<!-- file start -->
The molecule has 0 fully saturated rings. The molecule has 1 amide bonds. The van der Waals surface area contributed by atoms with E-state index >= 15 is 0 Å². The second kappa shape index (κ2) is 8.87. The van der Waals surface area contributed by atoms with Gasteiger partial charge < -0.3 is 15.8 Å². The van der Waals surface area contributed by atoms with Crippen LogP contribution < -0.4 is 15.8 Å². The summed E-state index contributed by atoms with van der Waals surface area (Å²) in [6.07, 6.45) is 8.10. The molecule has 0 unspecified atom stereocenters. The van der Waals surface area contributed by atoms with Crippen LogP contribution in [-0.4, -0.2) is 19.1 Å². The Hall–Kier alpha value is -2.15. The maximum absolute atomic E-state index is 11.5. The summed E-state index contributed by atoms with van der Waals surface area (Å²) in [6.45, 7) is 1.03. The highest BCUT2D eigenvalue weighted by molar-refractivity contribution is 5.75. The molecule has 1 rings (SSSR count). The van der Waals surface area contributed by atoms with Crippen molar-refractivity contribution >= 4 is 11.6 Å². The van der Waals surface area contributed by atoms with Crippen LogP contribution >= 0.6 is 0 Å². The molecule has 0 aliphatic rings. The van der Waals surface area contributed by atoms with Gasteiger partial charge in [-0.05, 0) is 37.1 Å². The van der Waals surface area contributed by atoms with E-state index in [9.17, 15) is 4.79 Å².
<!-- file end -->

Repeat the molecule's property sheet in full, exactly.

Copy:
The molecule has 0 fully saturated rings. The molecule has 1 amide bonds. The van der Waals surface area contributed by atoms with E-state index >= 15 is 0 Å². The second kappa shape index (κ2) is 8.87. The van der Waals surface area contributed by atoms with Gasteiger partial charge < -0.3 is 15.8 Å². The van der Waals surface area contributed by atoms with Crippen LogP contribution < -0.4 is 15.8 Å². The summed E-state index contributed by atoms with van der Waals surface area (Å²) in [6.07, 6.45) is 8.10. The molecule has 0 unspecified atom stereocenters. The van der Waals surface area contributed by atoms with Crippen LogP contribution in [-0.4, -0.2) is 19.1 Å². The Hall–Kier alpha value is -2.15. The maximum absolute atomic E-state index is 11.5. The summed E-state index contributed by atoms with van der Waals surface area (Å²) in [6.45, 7) is 1.03. The highest BCUT2D eigenvalue weighted by molar-refractivity contribution is 5.75. The molecule has 1 rings (SSSR count). The van der Waals surface area contributed by atoms with Crippen molar-refractivity contribution >= 4 is 11.6 Å². The van der Waals surface area contributed by atoms with Crippen LogP contribution >= 0.6 is 0 Å². The molecule has 0 aliphatic rings. The van der Waals surface area contributed by atoms with Gasteiger partial charge in [-0.05, 0) is 37.1 Å². The van der Waals surface area contributed by atoms with E-state index in [9.17, 15) is 4.79 Å².